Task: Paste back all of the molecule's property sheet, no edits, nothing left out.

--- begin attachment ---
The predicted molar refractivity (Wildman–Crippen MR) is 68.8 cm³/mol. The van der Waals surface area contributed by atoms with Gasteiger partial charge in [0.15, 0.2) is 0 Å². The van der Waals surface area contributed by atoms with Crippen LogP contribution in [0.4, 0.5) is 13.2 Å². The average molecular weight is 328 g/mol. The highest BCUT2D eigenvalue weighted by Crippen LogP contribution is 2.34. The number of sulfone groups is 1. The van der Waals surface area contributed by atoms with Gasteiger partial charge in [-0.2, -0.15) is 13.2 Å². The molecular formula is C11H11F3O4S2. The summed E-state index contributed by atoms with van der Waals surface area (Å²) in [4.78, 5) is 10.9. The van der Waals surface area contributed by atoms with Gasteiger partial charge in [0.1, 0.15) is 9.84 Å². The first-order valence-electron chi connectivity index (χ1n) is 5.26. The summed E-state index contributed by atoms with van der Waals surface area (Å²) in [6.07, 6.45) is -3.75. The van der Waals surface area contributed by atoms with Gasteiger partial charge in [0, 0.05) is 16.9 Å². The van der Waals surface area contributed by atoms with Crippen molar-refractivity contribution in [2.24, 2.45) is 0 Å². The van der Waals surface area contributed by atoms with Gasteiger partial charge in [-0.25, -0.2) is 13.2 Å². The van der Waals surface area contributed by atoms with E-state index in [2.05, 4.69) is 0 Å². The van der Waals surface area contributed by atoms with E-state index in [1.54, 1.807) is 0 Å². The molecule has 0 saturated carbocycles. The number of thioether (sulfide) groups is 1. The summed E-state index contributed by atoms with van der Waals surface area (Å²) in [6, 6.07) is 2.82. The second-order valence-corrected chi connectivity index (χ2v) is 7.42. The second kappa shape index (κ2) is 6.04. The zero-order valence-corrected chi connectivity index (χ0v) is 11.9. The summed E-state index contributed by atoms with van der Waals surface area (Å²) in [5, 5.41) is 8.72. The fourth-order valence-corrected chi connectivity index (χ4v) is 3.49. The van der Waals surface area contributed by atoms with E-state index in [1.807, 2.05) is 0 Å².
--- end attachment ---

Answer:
The predicted molar refractivity (Wildman–Crippen MR) is 68.8 cm³/mol. The van der Waals surface area contributed by atoms with Gasteiger partial charge in [0.15, 0.2) is 0 Å². The van der Waals surface area contributed by atoms with Crippen LogP contribution in [0.4, 0.5) is 13.2 Å². The average molecular weight is 328 g/mol. The highest BCUT2D eigenvalue weighted by Crippen LogP contribution is 2.34. The number of sulfone groups is 1. The van der Waals surface area contributed by atoms with Gasteiger partial charge in [-0.2, -0.15) is 13.2 Å². The molecular formula is C11H11F3O4S2. The summed E-state index contributed by atoms with van der Waals surface area (Å²) in [4.78, 5) is 10.9. The van der Waals surface area contributed by atoms with Gasteiger partial charge in [0.1, 0.15) is 9.84 Å². The first-order valence-electron chi connectivity index (χ1n) is 5.26. The summed E-state index contributed by atoms with van der Waals surface area (Å²) in [6.07, 6.45) is -3.75. The van der Waals surface area contributed by atoms with Gasteiger partial charge in [0, 0.05) is 16.9 Å². The van der Waals surface area contributed by atoms with Crippen molar-refractivity contribution in [2.24, 2.45) is 0 Å². The van der Waals surface area contributed by atoms with Gasteiger partial charge in [-0.25, -0.2) is 13.2 Å². The van der Waals surface area contributed by atoms with E-state index in [2.05, 4.69) is 0 Å². The van der Waals surface area contributed by atoms with E-state index in [1.54, 1.807) is 0 Å². The molecule has 0 saturated carbocycles. The number of thioether (sulfide) groups is 1. The summed E-state index contributed by atoms with van der Waals surface area (Å²) in [6, 6.07) is 2.82. The second-order valence-corrected chi connectivity index (χ2v) is 7.42. The second kappa shape index (κ2) is 6.04. The zero-order valence-corrected chi connectivity index (χ0v) is 11.9. The summed E-state index contributed by atoms with van der Waals surface area (Å²) in [5, 5.41) is 8.72. The fourth-order valence-corrected chi connectivity index (χ4v) is 3.49. The van der Waals surface area contributed by atoms with E-state index in [1.807, 2.05) is 0 Å².